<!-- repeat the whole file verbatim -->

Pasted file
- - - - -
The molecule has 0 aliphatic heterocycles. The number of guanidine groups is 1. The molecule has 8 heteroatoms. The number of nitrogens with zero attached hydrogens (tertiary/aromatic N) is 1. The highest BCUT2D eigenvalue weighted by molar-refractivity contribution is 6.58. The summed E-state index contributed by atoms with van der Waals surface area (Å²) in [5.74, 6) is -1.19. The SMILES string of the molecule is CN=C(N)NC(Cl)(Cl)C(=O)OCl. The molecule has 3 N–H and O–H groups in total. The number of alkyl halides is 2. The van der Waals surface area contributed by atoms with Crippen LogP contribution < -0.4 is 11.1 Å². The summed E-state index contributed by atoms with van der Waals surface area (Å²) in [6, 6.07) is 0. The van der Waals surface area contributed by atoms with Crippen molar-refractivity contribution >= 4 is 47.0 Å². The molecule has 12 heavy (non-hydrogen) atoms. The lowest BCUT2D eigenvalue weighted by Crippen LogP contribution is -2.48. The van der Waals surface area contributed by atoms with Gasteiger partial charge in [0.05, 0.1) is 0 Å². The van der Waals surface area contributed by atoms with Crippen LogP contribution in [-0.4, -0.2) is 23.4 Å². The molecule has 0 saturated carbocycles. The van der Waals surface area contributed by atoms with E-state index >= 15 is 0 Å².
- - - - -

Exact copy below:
The molecule has 0 aliphatic heterocycles. The number of guanidine groups is 1. The molecule has 8 heteroatoms. The number of nitrogens with zero attached hydrogens (tertiary/aromatic N) is 1. The highest BCUT2D eigenvalue weighted by molar-refractivity contribution is 6.58. The summed E-state index contributed by atoms with van der Waals surface area (Å²) in [5.74, 6) is -1.19. The SMILES string of the molecule is CN=C(N)NC(Cl)(Cl)C(=O)OCl. The molecule has 3 N–H and O–H groups in total. The number of alkyl halides is 2. The van der Waals surface area contributed by atoms with Crippen LogP contribution < -0.4 is 11.1 Å². The summed E-state index contributed by atoms with van der Waals surface area (Å²) in [6, 6.07) is 0. The van der Waals surface area contributed by atoms with Crippen molar-refractivity contribution >= 4 is 47.0 Å². The molecule has 12 heavy (non-hydrogen) atoms. The lowest BCUT2D eigenvalue weighted by Crippen LogP contribution is -2.48. The van der Waals surface area contributed by atoms with Gasteiger partial charge in [0.05, 0.1) is 0 Å². The van der Waals surface area contributed by atoms with Crippen LogP contribution in [-0.4, -0.2) is 23.4 Å². The molecule has 0 saturated carbocycles. The van der Waals surface area contributed by atoms with E-state index >= 15 is 0 Å².